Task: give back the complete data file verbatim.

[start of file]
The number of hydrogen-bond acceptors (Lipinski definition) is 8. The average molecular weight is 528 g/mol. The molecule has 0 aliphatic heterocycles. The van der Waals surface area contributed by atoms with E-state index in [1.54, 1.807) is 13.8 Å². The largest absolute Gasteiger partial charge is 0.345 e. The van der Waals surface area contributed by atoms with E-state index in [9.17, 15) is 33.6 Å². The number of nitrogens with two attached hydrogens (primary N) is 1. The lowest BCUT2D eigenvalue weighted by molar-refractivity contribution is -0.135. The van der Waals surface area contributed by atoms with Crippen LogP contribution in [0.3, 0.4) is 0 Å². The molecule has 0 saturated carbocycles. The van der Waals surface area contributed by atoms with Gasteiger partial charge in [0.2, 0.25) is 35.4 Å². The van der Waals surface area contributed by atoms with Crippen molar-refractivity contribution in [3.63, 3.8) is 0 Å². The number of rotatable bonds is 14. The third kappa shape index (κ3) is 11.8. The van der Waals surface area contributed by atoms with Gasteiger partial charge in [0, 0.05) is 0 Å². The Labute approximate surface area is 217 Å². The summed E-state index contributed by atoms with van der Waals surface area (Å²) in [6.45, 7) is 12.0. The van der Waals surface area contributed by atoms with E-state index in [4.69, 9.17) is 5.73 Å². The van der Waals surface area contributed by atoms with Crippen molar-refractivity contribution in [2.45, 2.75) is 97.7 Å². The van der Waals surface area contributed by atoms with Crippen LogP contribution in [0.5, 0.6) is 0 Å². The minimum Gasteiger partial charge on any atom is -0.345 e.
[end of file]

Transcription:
The number of hydrogen-bond acceptors (Lipinski definition) is 8. The average molecular weight is 528 g/mol. The molecule has 0 aliphatic heterocycles. The van der Waals surface area contributed by atoms with E-state index in [1.54, 1.807) is 13.8 Å². The largest absolute Gasteiger partial charge is 0.345 e. The van der Waals surface area contributed by atoms with E-state index in [9.17, 15) is 33.6 Å². The number of nitrogens with two attached hydrogens (primary N) is 1. The lowest BCUT2D eigenvalue weighted by molar-refractivity contribution is -0.135. The van der Waals surface area contributed by atoms with Crippen LogP contribution in [0.3, 0.4) is 0 Å². The molecule has 0 saturated carbocycles. The van der Waals surface area contributed by atoms with Gasteiger partial charge in [0.2, 0.25) is 35.4 Å². The van der Waals surface area contributed by atoms with Crippen molar-refractivity contribution in [3.63, 3.8) is 0 Å². The number of rotatable bonds is 14. The third kappa shape index (κ3) is 11.8. The van der Waals surface area contributed by atoms with Gasteiger partial charge in [0, 0.05) is 0 Å². The Labute approximate surface area is 217 Å². The summed E-state index contributed by atoms with van der Waals surface area (Å²) in [6.45, 7) is 12.0. The van der Waals surface area contributed by atoms with E-state index in [4.69, 9.17) is 5.73 Å². The van der Waals surface area contributed by atoms with Crippen molar-refractivity contribution in [2.45, 2.75) is 97.7 Å². The van der Waals surface area contributed by atoms with Crippen LogP contribution in [0.5, 0.6) is 0 Å². The minimum Gasteiger partial charge on any atom is -0.345 e.